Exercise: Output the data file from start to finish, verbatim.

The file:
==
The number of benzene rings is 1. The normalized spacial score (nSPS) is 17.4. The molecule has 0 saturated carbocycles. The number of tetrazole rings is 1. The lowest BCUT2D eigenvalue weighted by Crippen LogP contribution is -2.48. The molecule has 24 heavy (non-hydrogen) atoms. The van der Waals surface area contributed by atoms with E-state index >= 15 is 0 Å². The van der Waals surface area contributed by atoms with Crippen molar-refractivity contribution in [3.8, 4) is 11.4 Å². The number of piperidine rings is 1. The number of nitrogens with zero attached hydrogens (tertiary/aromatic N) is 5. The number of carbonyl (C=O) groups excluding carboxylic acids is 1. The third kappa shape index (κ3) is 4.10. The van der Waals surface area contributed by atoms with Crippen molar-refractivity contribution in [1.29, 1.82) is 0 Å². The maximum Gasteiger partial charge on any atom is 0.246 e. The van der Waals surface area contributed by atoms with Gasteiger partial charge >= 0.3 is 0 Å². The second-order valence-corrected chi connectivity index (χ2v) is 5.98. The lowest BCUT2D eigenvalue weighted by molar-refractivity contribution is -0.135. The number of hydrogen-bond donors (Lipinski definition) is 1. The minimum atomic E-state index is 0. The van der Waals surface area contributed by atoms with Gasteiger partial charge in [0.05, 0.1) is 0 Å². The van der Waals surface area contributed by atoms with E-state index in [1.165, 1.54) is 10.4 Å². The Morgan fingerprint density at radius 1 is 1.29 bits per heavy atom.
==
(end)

The number of benzene rings is 1. The normalized spacial score (nSPS) is 17.4. The molecule has 0 saturated carbocycles. The number of tetrazole rings is 1. The lowest BCUT2D eigenvalue weighted by Crippen LogP contribution is -2.48. The molecule has 24 heavy (non-hydrogen) atoms. The van der Waals surface area contributed by atoms with E-state index >= 15 is 0 Å². The van der Waals surface area contributed by atoms with Crippen molar-refractivity contribution in [3.8, 4) is 11.4 Å². The number of piperidine rings is 1. The number of nitrogens with zero attached hydrogens (tertiary/aromatic N) is 5. The number of carbonyl (C=O) groups excluding carboxylic acids is 1. The third kappa shape index (κ3) is 4.10. The van der Waals surface area contributed by atoms with Crippen molar-refractivity contribution in [1.29, 1.82) is 0 Å². The maximum Gasteiger partial charge on any atom is 0.246 e. The van der Waals surface area contributed by atoms with Gasteiger partial charge >= 0.3 is 0 Å². The second-order valence-corrected chi connectivity index (χ2v) is 5.98. The lowest BCUT2D eigenvalue weighted by molar-refractivity contribution is -0.135. The number of hydrogen-bond donors (Lipinski definition) is 1. The minimum atomic E-state index is 0. The van der Waals surface area contributed by atoms with Gasteiger partial charge in [0.05, 0.1) is 0 Å². The van der Waals surface area contributed by atoms with E-state index in [1.165, 1.54) is 10.4 Å². The Morgan fingerprint density at radius 1 is 1.29 bits per heavy atom.